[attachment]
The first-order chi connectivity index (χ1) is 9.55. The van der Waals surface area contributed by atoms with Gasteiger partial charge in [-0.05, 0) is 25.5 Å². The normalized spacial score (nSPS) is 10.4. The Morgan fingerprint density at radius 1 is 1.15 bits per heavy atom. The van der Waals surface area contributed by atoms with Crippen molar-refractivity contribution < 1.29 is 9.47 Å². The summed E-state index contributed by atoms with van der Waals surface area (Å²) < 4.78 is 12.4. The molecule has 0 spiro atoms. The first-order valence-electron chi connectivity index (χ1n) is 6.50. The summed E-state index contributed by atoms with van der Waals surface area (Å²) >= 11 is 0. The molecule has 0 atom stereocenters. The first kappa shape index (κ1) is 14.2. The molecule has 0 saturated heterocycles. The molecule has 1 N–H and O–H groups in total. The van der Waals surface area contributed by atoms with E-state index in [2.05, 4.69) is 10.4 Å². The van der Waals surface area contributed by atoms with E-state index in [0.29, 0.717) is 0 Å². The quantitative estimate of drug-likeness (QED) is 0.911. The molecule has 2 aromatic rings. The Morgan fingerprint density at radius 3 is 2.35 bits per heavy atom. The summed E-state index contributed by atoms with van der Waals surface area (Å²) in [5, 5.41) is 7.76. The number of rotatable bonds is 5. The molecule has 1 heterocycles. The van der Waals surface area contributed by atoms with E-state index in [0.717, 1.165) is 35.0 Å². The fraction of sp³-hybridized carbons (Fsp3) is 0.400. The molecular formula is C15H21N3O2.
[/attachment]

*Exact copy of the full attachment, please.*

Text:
The first-order chi connectivity index (χ1) is 9.55. The van der Waals surface area contributed by atoms with Gasteiger partial charge in [-0.05, 0) is 25.5 Å². The normalized spacial score (nSPS) is 10.4. The Morgan fingerprint density at radius 1 is 1.15 bits per heavy atom. The van der Waals surface area contributed by atoms with Crippen molar-refractivity contribution < 1.29 is 9.47 Å². The summed E-state index contributed by atoms with van der Waals surface area (Å²) < 4.78 is 12.4. The molecule has 0 spiro atoms. The first-order valence-electron chi connectivity index (χ1n) is 6.50. The summed E-state index contributed by atoms with van der Waals surface area (Å²) >= 11 is 0. The molecule has 0 atom stereocenters. The first kappa shape index (κ1) is 14.2. The molecule has 0 saturated heterocycles. The molecule has 1 N–H and O–H groups in total. The van der Waals surface area contributed by atoms with E-state index in [2.05, 4.69) is 10.4 Å². The van der Waals surface area contributed by atoms with E-state index in [0.29, 0.717) is 0 Å². The quantitative estimate of drug-likeness (QED) is 0.911. The molecule has 2 aromatic rings. The Morgan fingerprint density at radius 3 is 2.35 bits per heavy atom. The summed E-state index contributed by atoms with van der Waals surface area (Å²) in [5, 5.41) is 7.76. The number of rotatable bonds is 5. The molecule has 1 heterocycles. The van der Waals surface area contributed by atoms with E-state index in [0.717, 1.165) is 35.0 Å². The fraction of sp³-hybridized carbons (Fsp3) is 0.400. The molecular formula is C15H21N3O2.